All Weekend, Every Weekend. On C-SPAN3.

Encore Q&A: Charles Evans Jr. & Victor DeNoble

Washington, DC
Saturday, February 16, 2013

Guests Charles Evans Jr. and Victor DeNoble discuss the documentary film that chronicles DeNoble’s unexpected discovery of an ingredient in tobacco which, the data revealed, when coupled with nicotine makes cigarettes more addictive. The research and the company’s attempts to keep it private lead to Congressional testimony before a subcommittee of the House Energy and Commerce Committee. The movie details how this public revelation of DeNoble’s findings led journalists, politicians, attorneys and scientists to join forces against the tobacco industry, which ultimately resulted in the first ever federal regulation of the tobacco industry. Evans discusses how and why he went about making the film, which began when he first watched Dr. DeNoble’s testimony on C-SPAN in 1994. DeNoble talks about growing up in New York, his early work at the Philip Morris Company and what it was like to testify before Congress on such a controversial subject.

Updated: Tuesday, February 5, 2013 at 2:20pm (ET)

Related Events

Encore Q&A: Author Kasey Pipes
Saturday, October 15, 2011     

Kasey Pipes was interviewed about his book Ike's Final Battle: The Road to Little Rock and the Challenge of Equality, published by World Ahead Publishing. The book examined President Eisenhower's role in the civil rights movement.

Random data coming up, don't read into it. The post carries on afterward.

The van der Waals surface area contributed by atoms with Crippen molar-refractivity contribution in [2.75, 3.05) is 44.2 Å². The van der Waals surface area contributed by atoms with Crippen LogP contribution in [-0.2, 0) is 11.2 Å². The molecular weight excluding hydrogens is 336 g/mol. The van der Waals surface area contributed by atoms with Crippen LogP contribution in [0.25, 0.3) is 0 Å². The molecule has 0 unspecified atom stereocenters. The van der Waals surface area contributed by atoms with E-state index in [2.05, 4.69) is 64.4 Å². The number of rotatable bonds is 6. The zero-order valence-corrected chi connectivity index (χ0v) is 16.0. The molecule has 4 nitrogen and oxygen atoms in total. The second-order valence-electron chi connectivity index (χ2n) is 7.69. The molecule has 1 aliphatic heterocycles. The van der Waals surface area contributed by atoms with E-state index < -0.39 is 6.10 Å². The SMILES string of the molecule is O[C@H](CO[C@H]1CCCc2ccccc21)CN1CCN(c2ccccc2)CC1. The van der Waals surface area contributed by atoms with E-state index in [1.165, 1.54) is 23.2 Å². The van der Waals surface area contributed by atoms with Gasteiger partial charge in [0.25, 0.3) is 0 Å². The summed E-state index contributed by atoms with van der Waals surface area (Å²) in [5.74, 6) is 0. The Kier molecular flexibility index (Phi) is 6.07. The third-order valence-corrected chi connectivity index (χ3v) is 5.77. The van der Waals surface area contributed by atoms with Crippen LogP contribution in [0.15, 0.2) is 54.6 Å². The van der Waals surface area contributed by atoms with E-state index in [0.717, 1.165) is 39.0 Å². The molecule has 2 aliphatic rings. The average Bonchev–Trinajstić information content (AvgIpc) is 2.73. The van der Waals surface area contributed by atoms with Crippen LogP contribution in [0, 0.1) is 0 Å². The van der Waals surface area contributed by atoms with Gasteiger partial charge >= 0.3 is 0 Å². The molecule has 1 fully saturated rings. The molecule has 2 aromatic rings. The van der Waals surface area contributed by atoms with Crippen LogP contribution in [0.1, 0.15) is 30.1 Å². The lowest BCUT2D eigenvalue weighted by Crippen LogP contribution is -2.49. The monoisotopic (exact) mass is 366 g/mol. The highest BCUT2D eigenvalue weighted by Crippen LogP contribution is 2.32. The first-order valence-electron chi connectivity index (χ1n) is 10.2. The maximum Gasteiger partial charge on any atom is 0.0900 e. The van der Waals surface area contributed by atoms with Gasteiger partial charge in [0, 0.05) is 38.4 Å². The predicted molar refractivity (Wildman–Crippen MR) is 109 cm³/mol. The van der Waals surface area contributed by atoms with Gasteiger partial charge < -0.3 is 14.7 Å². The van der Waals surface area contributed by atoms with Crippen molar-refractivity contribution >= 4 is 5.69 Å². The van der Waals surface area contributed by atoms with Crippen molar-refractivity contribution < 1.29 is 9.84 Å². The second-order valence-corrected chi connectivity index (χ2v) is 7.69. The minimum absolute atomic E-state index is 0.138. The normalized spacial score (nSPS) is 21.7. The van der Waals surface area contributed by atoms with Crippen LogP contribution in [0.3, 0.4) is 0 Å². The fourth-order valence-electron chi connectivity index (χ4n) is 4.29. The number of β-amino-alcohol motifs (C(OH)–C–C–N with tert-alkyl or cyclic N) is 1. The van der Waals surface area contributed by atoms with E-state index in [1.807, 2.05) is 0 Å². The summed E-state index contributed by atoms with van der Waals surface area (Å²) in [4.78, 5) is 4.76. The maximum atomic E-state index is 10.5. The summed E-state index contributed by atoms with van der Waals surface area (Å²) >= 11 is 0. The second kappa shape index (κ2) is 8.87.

Encore Q&A: Edna Greene Medford
Saturday, February 11, 2012     

Edna Greene Medford discusses the state of Abraham Lincoln scholarship. Dr. Medford says Lincoln must be looked at in the context of his era. She responds to authors such as Thomas DiLorenzo and Lerone Bennett who have published books critical of Lincoln. She also discusses current day issues of racial descrimination, education, and the possibility of the first African American president.

Encore Q&A: David Heidler & Jeanne Heidler
Saturday, April 14, 2012     

David and Jeanne Heidler discuss their biography "Henry Clay: The Essential American." Henry Clay was Speaker of the House and served in the Senate. He unsuccessfully ran for President five times. A founder of the Whig Party, he was known as the Great Compromiser. David and Jeanne Heidler have written numerous books together including "Daily Life in the Early American Republic," "Manifest Destiny," "Old Hickory's War," and "The War of 1812."

Encore Q&A: Harold Holzer
Saturday, August 18, 2012     

Harold Holzer talks about his book "Lincoln President-Elect: Abraham Lincoln and the Great Secession Winter 1860-1861." In his book about the presidential transition period of Abraham Lincoln, Mr. Holzer traces Lincoln's actions in the four months between his 1860 election and his inauguration: a period when seven states seceded from the Union. Harold Holzer, co-chairman of the U.S. Lincoln Bicentennial Commission and vice chairman of the Lincoln Forum, has authored, co-authored, or edited over 30 books on the Lincoln era. This interview was conducted in the lobby of Washington's historic Willard Hotel, where President-elect Lincoln and his family resided in the days leading up to the 1861 inauguration.

Encore Q&A: Donald Rumsfeld
Saturday, July 7, 2012